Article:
Republican Representative Eric Cantor said today that Republicans would keep two provisions of Obamacare: permitting children to stay on their parents' insurance plans until age 26 and prohibiting insurance companies from refusing coverage to patients with preexisting conditions. Cantor doesn't understand basic economics: forcing companies to offer unprofitable products destroys market efficiency and will only hurt consumers and health care providers in the long run. In fact, this idea is analogous to pressuring banks to issue high risk mortgages. How's that working out?
The following essay was originally posted on March 23, 2010 as a Facebook "note."
The preexisting condition exclusion is necessary to make health insurance work the way it works best. That doesn't mean that people with preexisting conditions should be left with no options. It just means that solutions for those with preexisting conditions should be provided separately from commercial health insurance. I'll explain in a moment.
Insurance is a great idea that we have corrupted. The original concept was that you pay a low recurring fee for protection against a relatively unlikely catastrophe. For example, homeowner's insurance will help you replace your home in the unlikely event that it is destroyed in a fire. By getting many people to buy this form of protection, insurance companies can give homeowners a sense of security, make big payouts to clients whose homes burn down, and still make a profit. Everybody wins.
Somewhere along the line we transformed health insurance into a magical third-party payer. Instead of paying a small recurring fee for protection from an unexpected major illness, we pay a large recurring fee and expect the insurance company, in exchange, to pay out more in benefits than it takes in. This reminds me of people who have tried to get me to work for them for free in exchange for "exposure." All people--including the owners and employees of insurance companies--deserve fair compensation for their work.
If insurance companies are required to provide immediate comprehensive coverage to everyone regardless of preexisting condition, then what motivation does the healthy consumer have to buy insurance? There is none. They can wait until they get sick, buy insurance, and then demand that the insurance company pay increasingly exorbitant bills.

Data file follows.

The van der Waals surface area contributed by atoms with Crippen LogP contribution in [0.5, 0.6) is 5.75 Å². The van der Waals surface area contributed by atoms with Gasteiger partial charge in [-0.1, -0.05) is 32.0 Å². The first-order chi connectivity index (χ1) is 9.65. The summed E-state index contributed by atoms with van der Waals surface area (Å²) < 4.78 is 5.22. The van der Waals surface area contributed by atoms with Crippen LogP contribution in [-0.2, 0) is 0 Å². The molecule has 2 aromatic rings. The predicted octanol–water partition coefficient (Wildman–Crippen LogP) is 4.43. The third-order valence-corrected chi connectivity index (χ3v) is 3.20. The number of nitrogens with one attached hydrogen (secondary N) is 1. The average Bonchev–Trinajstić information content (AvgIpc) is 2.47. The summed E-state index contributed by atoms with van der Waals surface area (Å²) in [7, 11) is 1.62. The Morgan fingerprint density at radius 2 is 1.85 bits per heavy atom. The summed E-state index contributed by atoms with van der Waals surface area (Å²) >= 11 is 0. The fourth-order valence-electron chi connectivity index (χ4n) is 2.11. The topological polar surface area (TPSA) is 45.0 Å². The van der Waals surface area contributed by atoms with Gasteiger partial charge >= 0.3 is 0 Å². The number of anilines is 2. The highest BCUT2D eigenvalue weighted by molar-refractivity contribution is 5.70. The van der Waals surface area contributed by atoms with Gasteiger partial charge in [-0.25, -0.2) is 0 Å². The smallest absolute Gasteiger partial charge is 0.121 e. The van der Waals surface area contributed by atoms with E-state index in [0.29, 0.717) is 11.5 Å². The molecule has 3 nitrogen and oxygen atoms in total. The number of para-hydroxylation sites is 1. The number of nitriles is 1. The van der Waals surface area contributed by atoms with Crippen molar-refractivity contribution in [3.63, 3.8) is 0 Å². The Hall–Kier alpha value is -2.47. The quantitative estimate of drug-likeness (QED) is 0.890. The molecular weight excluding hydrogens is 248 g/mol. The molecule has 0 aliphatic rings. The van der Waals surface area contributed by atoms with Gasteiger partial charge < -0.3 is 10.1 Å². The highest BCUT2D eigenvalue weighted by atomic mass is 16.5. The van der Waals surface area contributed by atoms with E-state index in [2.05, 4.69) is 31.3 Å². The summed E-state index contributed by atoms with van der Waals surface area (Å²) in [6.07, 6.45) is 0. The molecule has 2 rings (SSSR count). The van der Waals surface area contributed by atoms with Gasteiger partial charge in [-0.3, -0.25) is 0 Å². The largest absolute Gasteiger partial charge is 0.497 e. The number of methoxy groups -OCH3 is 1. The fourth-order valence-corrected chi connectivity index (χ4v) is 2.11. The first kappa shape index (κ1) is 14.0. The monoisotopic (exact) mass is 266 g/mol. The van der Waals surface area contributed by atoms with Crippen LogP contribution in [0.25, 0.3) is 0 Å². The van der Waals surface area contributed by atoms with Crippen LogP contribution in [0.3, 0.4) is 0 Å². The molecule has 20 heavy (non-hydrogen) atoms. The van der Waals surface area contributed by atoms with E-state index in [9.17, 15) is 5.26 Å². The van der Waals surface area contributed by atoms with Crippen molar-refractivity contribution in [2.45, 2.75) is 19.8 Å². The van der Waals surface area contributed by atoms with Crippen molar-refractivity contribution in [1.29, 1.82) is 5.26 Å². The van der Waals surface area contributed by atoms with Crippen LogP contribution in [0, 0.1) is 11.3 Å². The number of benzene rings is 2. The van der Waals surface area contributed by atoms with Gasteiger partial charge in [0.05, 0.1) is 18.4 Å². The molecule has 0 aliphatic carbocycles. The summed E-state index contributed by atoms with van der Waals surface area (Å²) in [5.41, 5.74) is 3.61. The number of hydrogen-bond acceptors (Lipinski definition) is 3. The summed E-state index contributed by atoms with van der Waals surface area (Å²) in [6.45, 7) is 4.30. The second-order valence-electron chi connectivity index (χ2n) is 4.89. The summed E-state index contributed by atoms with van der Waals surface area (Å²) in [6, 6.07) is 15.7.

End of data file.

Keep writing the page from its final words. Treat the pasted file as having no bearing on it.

There is an obvious way around this problem: force everyone to buy insurance. Unfortunately, not everyone can afford today's health insurance premiums, and forcing insurance companies to accept everyone regardless of risk drives up premiums for everyone. Couple that with limiting insurance companies' ability to raise premiums, and you have a formula for driving health insurance companies out of business.
It's no secret that some people want the federal government to become the sole insurance company--the "single payer" solution. I can only appeal to anyone who sees virtue in being somewhat skeptical to consider these points: a single provider insulated from competition will tend to be inefficient and ineffective; the easiest way for government to control costs is to limit access to expensive products and services; and an industry run by salaried officials is susceptible to favoritism and even corruption.
To fix the system, we need to accurately identify what's broken. Unfortunately, that is a hotly disputed--and expansive--topic. I'll just say that I believe the problems boil down to two primary causes. First, whether you like or don't like programs such as Medicare and Medicaid, such programs increase prices overall by adding bureaucracy and payment delays, and by limiting and denying benefits for specific services. Second, we have removed almost all of the direct consumer-provider interaction that forces providers to offer competitive prices. It's not just the politicians' fault--we have all acquiesced with this state of affairs.
Many states already have health insurance pools for people who cannot get commercial insurance at standard rates. When these plans were first conceived, state officials feared they would be overwhelmed with applicants for what is, in effect, subsidized health insurance. I don't claim to be an expert on this but the evidence I have seen suggests that many if not most of these plans have been under-subscribed.
The solution--if it's not too late--is to let private insurers and private health care providers do what they do best, and let government focus on those who can't get private insurance. For example, government could provide subsidized health insurance for people with genetic conditions--people who are born with "preexisting" conditions; government could step in to pay the costs of patients who incur extraordinary costs, such as children requiring liver transplants; and government could encourage taxpayers to establish health savings accounts so that more people can purchase lower cost (higher deductible) insurance plans. These steps would allow insurance companies to concentrate on providing affordable insurance to the maximum number of people, so that government can concentrate on making sure no one suffers because they can't pay.